Image courtesy of Lawrence Berkeley National Laboratory
The basic elements of laser plasma wakefield acceleration. The laser pulse, shown in red, ionizes the gas to produce a plasma. The electrons in the plasma collectively produce a wave-like phenomenon known as a wakefield, shown in blue, that trails behind the laser pulse much like the wake behind a boat. The wakefield accelerates the electron bunch, shown in green. Physicists rely on sophisticated computationally-intensive simulations in order to understand the physics of this system and optimize it for real world production.
Rapid computer simulations save computation time and help accelerator physicists understand and better design accelerator systems that may extend the physics reach of next-generation high energy accelerators.
Simulation programs often need to repeat millions of calculations in order to return meaningful results. These calculations can take thousands of hours and consume enormous computer resources. By changing the frame of reference in which a simulation program performs calculations, physicists at Lawrence Berkeley Lab have found a powerful technique to significantly shorten computation time. This makes these simulation programs powerful tools with rapid turnaround time that allows the accelerator physicist to better understand and optimize accelerator systems under development.
Accelerator physicists lean heavily on simulations to model complicated systems in order to better understand them. Through a novel technique, physicists at Lawrence Berkeley National Laboratory have significantly reduced the computation time for the modeling of plasma wakefield acceleration, a technique that may lead to the development of next-generation high energy accelerators. Imagine a meter-long beam pipe filled with a pre-ionized gas (i.e. a plasma) down which a single laser pulse and an electron bunch are sent. The pulse produces a periodically varying electric field—a wakefield--in the plasma trailing behind it that can be used to accelerate those electrons. As the pulse, electron bunch, and wakefield propagate along the length of the beam pipe they evolve due to their self-interactions and interactions with each other. The physicist’s goal is to understand how the energy of the electrons can be maximized without degrading their bunching. The traditional way to model the laser pulse transitting the beam pipe would be in discrete time steps. Unfortunately this approach is extraordinarily computationally intense. In a new approach, LBNL scientists shifted the frame of reference (called a Lorentz transformation) from the lab to the wakefield, a “boosted frame” in which the lab frame is moving near the speed of light. The relativistic effect of time dilation means that the evolution of the plasma electrons slows down relative to the electron bunch and laser pulse. Whereas in the lab frame millions of time steps are required for the calculation, thus leading to lengthy computation times, only hundreds of time steps are required in the boosted frame, providing a much better tool for these simulations.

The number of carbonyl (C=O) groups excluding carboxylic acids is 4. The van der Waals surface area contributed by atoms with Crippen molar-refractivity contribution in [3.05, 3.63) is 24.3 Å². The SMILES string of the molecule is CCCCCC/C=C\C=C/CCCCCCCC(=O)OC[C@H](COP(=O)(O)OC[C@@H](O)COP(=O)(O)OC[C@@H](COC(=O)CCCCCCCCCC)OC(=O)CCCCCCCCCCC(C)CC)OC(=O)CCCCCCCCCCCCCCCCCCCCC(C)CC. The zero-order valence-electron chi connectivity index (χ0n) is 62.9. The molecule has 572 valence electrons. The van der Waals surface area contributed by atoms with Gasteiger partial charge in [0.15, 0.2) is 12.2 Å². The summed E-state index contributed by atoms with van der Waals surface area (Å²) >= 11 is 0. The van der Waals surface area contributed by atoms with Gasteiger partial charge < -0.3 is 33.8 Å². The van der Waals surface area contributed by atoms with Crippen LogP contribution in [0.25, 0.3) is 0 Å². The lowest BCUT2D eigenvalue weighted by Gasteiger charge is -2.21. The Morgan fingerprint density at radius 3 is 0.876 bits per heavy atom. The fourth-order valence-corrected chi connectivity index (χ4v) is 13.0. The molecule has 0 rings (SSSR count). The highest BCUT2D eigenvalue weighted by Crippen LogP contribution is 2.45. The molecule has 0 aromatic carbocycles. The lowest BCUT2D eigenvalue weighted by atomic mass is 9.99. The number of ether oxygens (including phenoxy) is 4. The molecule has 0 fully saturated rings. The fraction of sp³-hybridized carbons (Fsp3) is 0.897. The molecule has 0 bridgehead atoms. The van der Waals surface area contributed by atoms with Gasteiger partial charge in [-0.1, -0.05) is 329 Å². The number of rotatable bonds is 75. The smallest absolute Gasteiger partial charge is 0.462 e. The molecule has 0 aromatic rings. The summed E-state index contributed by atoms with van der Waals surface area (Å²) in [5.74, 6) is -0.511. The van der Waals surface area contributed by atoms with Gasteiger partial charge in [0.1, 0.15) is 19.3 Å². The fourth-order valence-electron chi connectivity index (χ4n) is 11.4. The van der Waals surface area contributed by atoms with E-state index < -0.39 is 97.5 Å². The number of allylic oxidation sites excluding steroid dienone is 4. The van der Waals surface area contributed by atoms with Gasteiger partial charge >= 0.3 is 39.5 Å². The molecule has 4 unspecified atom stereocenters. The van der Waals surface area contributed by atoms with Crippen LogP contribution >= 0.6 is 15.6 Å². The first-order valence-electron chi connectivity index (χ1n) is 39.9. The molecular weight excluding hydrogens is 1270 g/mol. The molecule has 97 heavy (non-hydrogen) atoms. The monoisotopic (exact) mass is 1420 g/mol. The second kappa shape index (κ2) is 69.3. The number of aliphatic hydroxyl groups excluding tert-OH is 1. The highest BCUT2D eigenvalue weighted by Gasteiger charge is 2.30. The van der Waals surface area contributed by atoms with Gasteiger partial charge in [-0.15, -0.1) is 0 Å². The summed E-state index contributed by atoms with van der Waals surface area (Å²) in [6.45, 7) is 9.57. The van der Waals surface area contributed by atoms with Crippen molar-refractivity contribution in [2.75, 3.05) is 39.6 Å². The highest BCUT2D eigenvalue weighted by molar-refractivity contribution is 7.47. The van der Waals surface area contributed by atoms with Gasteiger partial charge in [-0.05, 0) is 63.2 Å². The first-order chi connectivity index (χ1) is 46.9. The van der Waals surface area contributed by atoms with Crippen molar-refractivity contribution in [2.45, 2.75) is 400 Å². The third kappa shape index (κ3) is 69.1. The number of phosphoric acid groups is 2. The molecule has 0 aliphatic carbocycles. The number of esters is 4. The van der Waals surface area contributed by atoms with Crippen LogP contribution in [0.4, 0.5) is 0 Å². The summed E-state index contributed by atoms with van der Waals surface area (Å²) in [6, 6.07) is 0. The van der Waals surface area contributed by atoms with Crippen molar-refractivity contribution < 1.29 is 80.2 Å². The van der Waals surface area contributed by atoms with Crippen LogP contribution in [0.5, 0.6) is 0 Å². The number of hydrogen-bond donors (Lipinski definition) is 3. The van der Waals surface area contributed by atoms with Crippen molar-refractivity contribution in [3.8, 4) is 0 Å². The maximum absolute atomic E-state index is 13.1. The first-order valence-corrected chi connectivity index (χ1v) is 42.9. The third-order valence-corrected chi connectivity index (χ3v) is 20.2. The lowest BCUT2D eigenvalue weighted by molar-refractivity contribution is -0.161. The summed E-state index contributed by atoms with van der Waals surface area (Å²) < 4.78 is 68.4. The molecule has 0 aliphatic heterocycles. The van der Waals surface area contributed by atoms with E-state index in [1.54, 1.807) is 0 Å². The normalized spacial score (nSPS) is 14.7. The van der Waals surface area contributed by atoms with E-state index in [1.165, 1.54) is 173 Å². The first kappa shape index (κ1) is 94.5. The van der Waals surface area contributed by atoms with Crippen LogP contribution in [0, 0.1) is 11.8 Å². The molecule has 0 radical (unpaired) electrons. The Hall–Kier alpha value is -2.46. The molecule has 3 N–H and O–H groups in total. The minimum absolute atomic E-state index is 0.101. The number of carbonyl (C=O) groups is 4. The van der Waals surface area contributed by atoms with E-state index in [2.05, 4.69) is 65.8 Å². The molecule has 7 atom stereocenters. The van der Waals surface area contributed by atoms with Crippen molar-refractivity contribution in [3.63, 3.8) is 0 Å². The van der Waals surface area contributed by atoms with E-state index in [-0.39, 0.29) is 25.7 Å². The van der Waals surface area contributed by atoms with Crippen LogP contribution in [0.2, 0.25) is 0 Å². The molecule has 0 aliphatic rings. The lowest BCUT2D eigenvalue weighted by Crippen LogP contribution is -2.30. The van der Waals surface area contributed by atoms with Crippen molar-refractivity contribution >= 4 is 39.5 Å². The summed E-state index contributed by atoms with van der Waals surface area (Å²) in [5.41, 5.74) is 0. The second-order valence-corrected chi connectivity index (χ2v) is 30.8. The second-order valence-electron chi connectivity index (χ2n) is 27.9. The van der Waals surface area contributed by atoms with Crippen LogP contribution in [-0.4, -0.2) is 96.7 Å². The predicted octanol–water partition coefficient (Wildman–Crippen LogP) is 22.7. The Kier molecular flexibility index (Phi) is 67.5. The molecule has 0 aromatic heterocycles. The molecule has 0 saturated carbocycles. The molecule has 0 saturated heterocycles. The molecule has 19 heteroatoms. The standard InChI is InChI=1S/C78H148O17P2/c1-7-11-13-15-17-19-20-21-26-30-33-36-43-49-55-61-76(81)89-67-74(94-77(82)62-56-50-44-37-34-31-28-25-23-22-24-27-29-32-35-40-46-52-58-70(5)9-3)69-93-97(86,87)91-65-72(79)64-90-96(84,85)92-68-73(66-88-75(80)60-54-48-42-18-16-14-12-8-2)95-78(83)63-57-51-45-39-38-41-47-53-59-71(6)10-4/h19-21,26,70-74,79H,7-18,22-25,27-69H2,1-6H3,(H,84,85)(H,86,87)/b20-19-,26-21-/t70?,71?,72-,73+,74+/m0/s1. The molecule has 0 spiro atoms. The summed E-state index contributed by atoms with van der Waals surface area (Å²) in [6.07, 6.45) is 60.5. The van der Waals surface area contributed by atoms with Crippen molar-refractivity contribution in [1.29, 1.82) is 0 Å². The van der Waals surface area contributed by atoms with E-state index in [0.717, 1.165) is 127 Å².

Lawrence Berkeley National Laboratory
Basic research: Office of Science High Energy Physics program and the Office of Science SciDAC (Scientific Discovery through Advanced Computing) program.
J.-L. Vay, Phys. Rev. Lett. 98, 130405 (2007)
J.-L. Vay et al, Phys. Plasmas Lett. 18, 030701 (2011)
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